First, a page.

There are shortcuts that can be taken in your presentation software, as well as programs to download to help re-identify a batch of documents, but why not start early and avoid re-doing time-consuming work?
3. Specific File Formats
Specific types of file formats are necessary and easier to use. Let’s be honest here. The entire industry is transitioning over to Portable Document Formats, also known as PDFs. Maintaining the original file formats is important and relevant, but as soon as you can, convert all your documents to PDF’s.
Utilizing native files in presentation software has its pitfalls. Incorporating a native file that is not a PDF will not allow the user to annotate or edit a document while presenting. Converting to PDFs creates a consistent file format that in the end is easier to work with.
Not only is it easier, but it is a multipage document as well, to where programs by default organize in alphanumeric order and automatically paginate for you.
If you are not concerned with resolution or separation of your documents, then convert them to PDFs.
4. Rotating and De-Duplication
Rotating and de-duplicating your documents should be standard practice and not overlooked.
Rotating your documents to a landscape or portrait layout can dramatically change how those documents are to be presented in court. However, this does depend greatly on the image itself. Make sure to look at the document or image and make sure it is properly rotated so that presenting it would not bring up any delays or issues in court.
As you review your documents, you always want to make sure you get rid of any duplicates, to ensure your presentation is flawless.
5. Centralizing Your Case
Centralization of your documents within your file explorer is organizational gold. When document review starts, it’s essential to centralize your documents in organized folders. The organized folders should all be placed into one folder that could, for example, be your main case folder (e.g. Jones vs. Smith).
Knowing where your documents are all located, whether it’s in a network folder, local C: Drive, cloud or external drive creates a sense of security and organization. This only increases your chances of maintaining your centralization and organization upon creating your case in your presentation software program.
6. Game Plan
Finally, a game plan is key to putting everything together at the end. When it comes to a game plan, as a consultant and or paralegal at a law firm, you want to go in with an organized and detailed approach to how you will be managing your files.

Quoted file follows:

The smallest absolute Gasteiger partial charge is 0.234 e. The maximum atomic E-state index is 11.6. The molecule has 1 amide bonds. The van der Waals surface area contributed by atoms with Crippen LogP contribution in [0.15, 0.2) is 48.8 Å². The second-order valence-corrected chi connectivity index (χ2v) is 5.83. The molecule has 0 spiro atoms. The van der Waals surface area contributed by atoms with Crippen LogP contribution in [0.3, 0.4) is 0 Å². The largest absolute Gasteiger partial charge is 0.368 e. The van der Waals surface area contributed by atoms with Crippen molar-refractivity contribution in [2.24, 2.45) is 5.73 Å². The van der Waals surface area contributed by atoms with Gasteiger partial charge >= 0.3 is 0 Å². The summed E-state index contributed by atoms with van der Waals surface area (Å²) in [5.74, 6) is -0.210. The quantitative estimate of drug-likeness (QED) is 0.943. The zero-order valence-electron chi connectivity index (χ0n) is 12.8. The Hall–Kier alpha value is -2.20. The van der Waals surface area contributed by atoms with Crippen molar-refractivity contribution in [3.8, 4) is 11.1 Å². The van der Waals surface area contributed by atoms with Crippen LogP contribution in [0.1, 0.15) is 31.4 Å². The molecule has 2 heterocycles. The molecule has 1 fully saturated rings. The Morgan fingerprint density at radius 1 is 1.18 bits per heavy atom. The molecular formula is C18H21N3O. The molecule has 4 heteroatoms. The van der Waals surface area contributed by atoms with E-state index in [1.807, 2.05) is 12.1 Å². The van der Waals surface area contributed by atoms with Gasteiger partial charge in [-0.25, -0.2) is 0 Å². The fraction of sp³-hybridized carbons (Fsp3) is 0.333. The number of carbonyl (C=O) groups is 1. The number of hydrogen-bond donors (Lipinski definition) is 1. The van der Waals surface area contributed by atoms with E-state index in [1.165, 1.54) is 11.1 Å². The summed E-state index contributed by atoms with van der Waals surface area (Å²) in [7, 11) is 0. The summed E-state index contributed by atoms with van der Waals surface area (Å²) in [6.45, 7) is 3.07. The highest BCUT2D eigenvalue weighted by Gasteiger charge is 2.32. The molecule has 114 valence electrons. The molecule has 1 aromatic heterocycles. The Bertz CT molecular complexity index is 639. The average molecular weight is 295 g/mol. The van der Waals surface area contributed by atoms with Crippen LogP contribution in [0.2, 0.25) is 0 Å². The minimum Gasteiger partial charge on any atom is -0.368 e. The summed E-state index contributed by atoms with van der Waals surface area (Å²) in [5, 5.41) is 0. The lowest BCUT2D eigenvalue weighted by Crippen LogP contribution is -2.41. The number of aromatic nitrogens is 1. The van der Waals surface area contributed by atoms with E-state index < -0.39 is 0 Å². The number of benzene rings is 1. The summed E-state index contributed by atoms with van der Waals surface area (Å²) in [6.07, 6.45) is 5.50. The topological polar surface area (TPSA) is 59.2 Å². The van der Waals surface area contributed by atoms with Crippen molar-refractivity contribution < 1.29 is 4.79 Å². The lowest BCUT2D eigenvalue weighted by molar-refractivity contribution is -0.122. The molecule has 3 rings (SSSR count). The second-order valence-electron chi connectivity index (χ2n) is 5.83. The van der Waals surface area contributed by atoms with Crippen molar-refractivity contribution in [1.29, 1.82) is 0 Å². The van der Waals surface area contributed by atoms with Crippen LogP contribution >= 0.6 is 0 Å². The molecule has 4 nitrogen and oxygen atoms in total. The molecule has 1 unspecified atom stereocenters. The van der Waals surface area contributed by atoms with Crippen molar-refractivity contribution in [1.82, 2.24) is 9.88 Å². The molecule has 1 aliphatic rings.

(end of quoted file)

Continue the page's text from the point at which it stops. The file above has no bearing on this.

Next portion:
Prepare a checklist beforehand to make sure you have covered all you want to accomplish before going to court. Knowing the smaller things that are directly associated with managing your case will directly impact how well you perform in the hot seat.
Perhaps to you, these tips seem obvious, or quite easy, but in my experience, they’re not to the average person. It all begins with the firm’s general practice. Having a standard general practice will initiate the process by default for all team members to properly manage case documents.
If it’s not your firm’s general practice to properly case manage your documents in preparation for trial, then you are already setting your team behind. You need to convince yourself, and your firm that putting in the time and money beforehand, will then in return save you time and money getting ready for and going to trial.
So, with all your case organization and management skills being used before trial begins, why is this relevant or how does this correlate with the presentation? The steps you would use to prepare your documents for trial also directly apply or correlate within your software. It all comes together when creating, building, managing and presenting your case in court.
By taking the necessary steps before trial, you only increase your chances of being successful. Some of you might be thinking that this is unnecessary and takes away from other tasks at hand, but I guarantee it will make you better prepared in the end. As I instruct all my trainees, “Managing your case, is more important than presenting.” If you properly organize and prepare your exhibits, then the presentation portion is a piece of cake.
The smaller things in trial matter.
What are some tips you have found successful when using document management and trial presentation software?